Interview Dr Matthew Rosser EN

 A few weeks ago, I came across an endometriosis blog. Immediately, I was thrilled as here not only reports an endometriosis expert with 15 years of experience in research. Furthermore, his motivation is to spread high-quality and differentiated information, counteracting the often simplified presentation of the disease in most media. And even though I am not a medical doctor myself, after all I have seen over the years my impression is that he is very successful in doing so. His name: Matthew Rosser. His blog: Endometriosis Update.

I am very grateful to Dr Rosser, because when I wrote to him, he immediately agreed to an interview :-)

You can find the German translation here.

Dr Rosser, what do you say to the following description of Endometriosis: It is Mini Uteri bleeding during menstruation?

I wouldn’t necessarily say that it is the same as bleeding during menstruation. The thought that endometriosis lesions bleed seems to be rooted in hypothesis rather than observation, that is, there is little observed evidence of lesions bleeding in the same way as the normal endometrium. Endometriotic ovarian cysts hemorrhage, but this again couldn’t be thought of in the same way as menstruation. Of course, it is impossible to physically view endo lesions in the pelvic cavity throughout the menstrual cycle so its hard to say for sure. A lot of people believe that it is the bleeding of lesions that is responsible for the painful symptoms of endo, but I don’t think there is enough evidence to support this. The exact cause of pain in endo still remains somewhat of a mystery, although it would seem there is a complex interaction between localized chronic inflammation, immune system response and the growth and behavior of nerves at the site of endo lesions.


What would you say is the biggest obstacle in finding a cure for Endometriosis?

I would say the biggest obstacle is not knowing how many types of endometriosis there truly are and how they function. The notion that there are only three types of endo (superficial peritoneal, ovarian cystic endo and deep infiltrating endo) is, in my view, overly simplistic. These current classifications are based mostly on crude observations of the lesion structure and location. However, by analyzing endometriosis at the genetic and molecular level I believe we will find there are many different types that respond to different forms of treatment. We have seen this same approach work for other diseases, like breast cancer, where understanding the inherent molecular differences between each person’s tumour has led to more personalized and effective treatment.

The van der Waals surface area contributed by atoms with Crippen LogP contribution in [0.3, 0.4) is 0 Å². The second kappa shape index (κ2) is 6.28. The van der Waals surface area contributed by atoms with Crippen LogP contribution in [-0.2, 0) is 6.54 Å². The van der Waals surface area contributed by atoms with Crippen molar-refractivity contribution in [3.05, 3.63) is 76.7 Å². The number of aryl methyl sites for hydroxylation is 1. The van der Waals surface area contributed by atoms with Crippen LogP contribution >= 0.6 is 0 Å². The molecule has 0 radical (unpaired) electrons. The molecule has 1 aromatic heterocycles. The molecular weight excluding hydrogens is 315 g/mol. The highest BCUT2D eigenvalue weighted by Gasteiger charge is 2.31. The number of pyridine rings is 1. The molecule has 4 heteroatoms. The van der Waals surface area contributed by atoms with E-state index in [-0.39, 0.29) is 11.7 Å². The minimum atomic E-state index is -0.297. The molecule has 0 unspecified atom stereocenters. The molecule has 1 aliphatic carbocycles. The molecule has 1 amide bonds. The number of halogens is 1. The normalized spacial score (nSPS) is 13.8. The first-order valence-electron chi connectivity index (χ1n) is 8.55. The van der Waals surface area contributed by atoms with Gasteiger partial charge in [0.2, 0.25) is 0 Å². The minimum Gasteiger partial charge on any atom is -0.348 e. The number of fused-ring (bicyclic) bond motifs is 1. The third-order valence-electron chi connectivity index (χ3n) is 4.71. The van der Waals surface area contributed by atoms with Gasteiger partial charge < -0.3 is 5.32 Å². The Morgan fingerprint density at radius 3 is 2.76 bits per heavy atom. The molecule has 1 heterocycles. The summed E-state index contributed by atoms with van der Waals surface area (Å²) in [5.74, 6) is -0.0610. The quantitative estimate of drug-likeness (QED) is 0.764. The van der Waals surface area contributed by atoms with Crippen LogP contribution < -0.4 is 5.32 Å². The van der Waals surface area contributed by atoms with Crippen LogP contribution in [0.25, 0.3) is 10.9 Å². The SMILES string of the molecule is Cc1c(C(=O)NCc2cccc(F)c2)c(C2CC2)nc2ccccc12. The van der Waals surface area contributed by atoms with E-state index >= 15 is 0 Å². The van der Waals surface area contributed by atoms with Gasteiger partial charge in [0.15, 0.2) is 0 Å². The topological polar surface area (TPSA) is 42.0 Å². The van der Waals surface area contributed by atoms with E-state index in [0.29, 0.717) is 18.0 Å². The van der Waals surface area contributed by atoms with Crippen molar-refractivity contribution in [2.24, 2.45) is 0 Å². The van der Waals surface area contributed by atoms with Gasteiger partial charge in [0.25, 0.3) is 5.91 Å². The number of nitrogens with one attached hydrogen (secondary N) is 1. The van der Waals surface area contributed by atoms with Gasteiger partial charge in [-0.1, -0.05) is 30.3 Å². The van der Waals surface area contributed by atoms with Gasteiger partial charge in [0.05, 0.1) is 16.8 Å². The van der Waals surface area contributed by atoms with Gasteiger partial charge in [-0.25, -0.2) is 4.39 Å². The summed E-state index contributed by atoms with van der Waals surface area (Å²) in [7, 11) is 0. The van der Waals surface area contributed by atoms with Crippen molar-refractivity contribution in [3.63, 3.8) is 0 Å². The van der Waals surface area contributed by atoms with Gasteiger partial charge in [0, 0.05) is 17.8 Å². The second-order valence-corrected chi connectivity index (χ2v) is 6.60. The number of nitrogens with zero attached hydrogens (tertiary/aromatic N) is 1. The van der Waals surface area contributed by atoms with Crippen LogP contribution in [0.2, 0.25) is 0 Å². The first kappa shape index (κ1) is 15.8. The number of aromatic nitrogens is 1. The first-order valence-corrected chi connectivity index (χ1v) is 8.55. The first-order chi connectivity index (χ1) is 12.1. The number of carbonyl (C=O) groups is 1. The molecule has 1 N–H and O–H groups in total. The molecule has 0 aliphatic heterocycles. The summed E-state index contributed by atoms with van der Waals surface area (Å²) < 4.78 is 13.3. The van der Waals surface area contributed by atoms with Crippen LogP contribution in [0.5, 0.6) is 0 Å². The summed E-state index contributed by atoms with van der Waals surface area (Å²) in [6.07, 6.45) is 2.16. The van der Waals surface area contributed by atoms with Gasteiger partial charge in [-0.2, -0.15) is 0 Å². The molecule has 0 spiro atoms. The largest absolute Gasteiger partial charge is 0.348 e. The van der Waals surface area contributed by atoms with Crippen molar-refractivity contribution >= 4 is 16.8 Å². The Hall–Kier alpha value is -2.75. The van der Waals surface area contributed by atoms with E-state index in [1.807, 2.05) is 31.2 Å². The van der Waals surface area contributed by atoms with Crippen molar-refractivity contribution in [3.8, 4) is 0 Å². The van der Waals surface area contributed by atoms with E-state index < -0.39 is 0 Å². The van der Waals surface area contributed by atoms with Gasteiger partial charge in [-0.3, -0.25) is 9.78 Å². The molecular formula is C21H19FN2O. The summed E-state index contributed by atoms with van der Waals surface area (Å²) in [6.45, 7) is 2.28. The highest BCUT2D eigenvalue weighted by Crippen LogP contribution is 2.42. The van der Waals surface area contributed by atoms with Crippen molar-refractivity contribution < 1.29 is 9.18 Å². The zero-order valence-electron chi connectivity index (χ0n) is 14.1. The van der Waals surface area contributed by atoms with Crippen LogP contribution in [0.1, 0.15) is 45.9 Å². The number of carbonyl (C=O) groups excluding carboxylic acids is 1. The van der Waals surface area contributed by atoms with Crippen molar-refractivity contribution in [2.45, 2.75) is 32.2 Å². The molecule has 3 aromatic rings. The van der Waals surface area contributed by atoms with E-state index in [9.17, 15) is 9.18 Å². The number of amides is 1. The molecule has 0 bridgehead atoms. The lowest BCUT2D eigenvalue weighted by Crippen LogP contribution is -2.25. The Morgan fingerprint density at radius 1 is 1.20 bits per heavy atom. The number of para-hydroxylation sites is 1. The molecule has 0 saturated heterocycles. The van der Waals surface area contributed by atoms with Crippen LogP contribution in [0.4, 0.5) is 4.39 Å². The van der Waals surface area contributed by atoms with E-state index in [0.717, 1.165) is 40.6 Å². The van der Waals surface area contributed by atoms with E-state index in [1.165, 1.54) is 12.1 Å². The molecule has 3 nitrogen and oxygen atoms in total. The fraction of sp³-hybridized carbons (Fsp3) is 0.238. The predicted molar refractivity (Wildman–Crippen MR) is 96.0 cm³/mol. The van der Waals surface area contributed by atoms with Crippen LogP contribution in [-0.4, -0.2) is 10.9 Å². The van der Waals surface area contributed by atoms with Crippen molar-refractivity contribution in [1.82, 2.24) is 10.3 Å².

Do you have an idea, how it is possible that some Doctors talk about all the differences between cells of the uterus lining and Endometriosis cells under a microscope, and at the same time, there are experts, telling you that there is no difference at all and this would be the problem in finding a cure as everything that destroys Endometriosis would destroy the uterus. What could be the scientific reason, that opinions are so far apart?

Endometriosis and the normal endometrium are definitely similar, but at the same type very distinct. Looking down a microscope at cells from either endometriosis or the endometrium it would be hard to tell the difference. However, saying they are the same just because they look the same is incorrect. Afterall you may be walking down the street and see two houses that look the same from the outside, but does that mean they have the same furniture, the same decorations, the same family inside? No, of course not. We are only beginning to understand just how different endometriosis and the normal endometrium are and it is revealing many similarities and differences. The trouble is finding something that is specifically different about endometriosis that could also be used as a target for a drug or other treatment. Many of the hormonal drugs we use today target both endometriosis and the normal endometrium because they are both responsive to hormones, so a hormonal cure wouldn’t be possible. However, as more and more research is being conducted I believe we will find an endometriosis specific drug target sometime in the future.